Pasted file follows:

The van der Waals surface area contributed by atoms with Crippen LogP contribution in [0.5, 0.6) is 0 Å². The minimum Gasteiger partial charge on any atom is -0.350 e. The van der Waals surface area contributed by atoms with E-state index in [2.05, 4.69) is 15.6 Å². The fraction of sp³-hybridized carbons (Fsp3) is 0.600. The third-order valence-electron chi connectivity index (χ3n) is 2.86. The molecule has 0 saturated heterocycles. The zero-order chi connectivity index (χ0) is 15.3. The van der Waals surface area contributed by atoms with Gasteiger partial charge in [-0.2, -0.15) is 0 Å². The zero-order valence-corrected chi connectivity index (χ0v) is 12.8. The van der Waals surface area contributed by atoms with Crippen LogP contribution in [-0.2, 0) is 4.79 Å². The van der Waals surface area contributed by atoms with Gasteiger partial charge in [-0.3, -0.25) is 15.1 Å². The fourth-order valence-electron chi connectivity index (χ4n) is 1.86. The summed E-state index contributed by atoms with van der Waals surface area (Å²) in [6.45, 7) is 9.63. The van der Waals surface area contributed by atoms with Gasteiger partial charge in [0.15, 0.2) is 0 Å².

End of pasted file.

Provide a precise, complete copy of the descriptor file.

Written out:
The van der Waals surface area contributed by atoms with Crippen LogP contribution in [0.5, 0.6) is 0 Å². The minimum Gasteiger partial charge on any atom is -0.350 e. The van der Waals surface area contributed by atoms with E-state index in [2.05, 4.69) is 15.6 Å². The fraction of sp³-hybridized carbons (Fsp3) is 0.600. The third-order valence-electron chi connectivity index (χ3n) is 2.86. The molecule has 0 saturated heterocycles. The zero-order chi connectivity index (χ0) is 15.3. The van der Waals surface area contributed by atoms with Gasteiger partial charge in [-0.2, -0.15) is 0 Å². The zero-order valence-corrected chi connectivity index (χ0v) is 12.8. The van der Waals surface area contributed by atoms with Crippen LogP contribution in [-0.2, 0) is 4.79 Å². The van der Waals surface area contributed by atoms with Gasteiger partial charge in [-0.3, -0.25) is 15.1 Å². The fourth-order valence-electron chi connectivity index (χ4n) is 1.86. The summed E-state index contributed by atoms with van der Waals surface area (Å²) in [6.45, 7) is 9.63. The van der Waals surface area contributed by atoms with Gasteiger partial charge in [0.15, 0.2) is 0 Å².